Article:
In Fig. 1b for the case using fiber stretching, a fiber coil (with a step-index MMF) is made on a fiber stretcher frame. Instead of applying stress to the fiber, the piezoelectric actuators (four are used) are driven to provide longitudinal extension at high frequencies (2.4kHz) , thereby generating spatial mode scrambling along the MMF. Since the driving frequencies are near resonance frequencies of the actuators (the resonance window is several hundred hertz, not sensitive to frequency drift), the amplitudes of the applied signals are much less than in the fiber-squeezing approach (typically 30V ), a potential advantage for practical applications.


Experimental Results and Discussion

To evaluate the performance of our approaches, we set up a testing stage (Fig. 2) where a beam analyzer is used to detect the output beam profile after the MMF. The wavelength of the light source is set to 635nm (Thorlabs LPS-635-FC fiber-coupled laser). Electrical signals are generated by our circuit and applied to piezodrivers to provide either fiber squeezing or stretching (six and four driving signals are used for the squeezing and the stretching, respectively). The aperture of the beam analyzer is set to 420μm , and the final beam profile (data) is recorded in the computer, generally with an 80-ms integration time. The insertion loss of the fiber-squeezing module is typically <0.5dB (including the connector loss); for the stretching modules it is 0.8dB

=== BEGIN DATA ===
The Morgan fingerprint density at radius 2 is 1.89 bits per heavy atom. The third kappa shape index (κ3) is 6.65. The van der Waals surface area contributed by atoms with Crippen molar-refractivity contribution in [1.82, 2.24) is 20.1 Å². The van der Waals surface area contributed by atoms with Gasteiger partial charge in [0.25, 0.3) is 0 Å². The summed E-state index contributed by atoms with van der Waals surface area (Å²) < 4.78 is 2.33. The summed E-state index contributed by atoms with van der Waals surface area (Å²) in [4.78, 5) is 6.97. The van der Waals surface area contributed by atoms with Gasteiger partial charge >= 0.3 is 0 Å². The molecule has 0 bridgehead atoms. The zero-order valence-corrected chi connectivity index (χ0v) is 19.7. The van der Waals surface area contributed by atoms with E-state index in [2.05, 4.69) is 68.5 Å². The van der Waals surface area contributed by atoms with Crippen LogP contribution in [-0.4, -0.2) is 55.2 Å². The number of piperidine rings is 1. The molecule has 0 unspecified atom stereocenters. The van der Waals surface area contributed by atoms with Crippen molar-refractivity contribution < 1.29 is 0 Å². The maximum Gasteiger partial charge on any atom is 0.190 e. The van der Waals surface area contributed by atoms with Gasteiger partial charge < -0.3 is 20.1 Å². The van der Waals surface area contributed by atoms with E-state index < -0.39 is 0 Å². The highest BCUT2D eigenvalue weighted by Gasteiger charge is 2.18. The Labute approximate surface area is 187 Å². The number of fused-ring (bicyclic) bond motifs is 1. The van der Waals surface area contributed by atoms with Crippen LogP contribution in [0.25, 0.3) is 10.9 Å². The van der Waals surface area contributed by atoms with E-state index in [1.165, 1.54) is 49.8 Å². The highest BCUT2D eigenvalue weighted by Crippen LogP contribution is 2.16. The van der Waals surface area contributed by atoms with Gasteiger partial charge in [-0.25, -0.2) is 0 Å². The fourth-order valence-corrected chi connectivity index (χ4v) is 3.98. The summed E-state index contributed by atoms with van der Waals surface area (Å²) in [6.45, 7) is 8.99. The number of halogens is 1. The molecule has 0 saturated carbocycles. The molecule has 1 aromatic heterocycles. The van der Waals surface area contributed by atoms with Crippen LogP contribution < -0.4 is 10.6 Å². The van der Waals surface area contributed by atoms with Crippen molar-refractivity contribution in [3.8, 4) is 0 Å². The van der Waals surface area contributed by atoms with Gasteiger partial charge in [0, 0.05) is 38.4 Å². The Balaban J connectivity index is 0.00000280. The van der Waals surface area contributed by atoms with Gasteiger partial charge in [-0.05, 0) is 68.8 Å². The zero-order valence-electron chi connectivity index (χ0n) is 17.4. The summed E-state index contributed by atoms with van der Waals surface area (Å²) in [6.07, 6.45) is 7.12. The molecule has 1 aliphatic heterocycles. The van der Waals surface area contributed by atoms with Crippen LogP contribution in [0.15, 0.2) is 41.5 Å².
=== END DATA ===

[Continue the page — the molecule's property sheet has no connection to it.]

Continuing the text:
Fig. 2

Evaluation setup of the mode scrambler using either fiber squeezing or fiber stretching through MMF.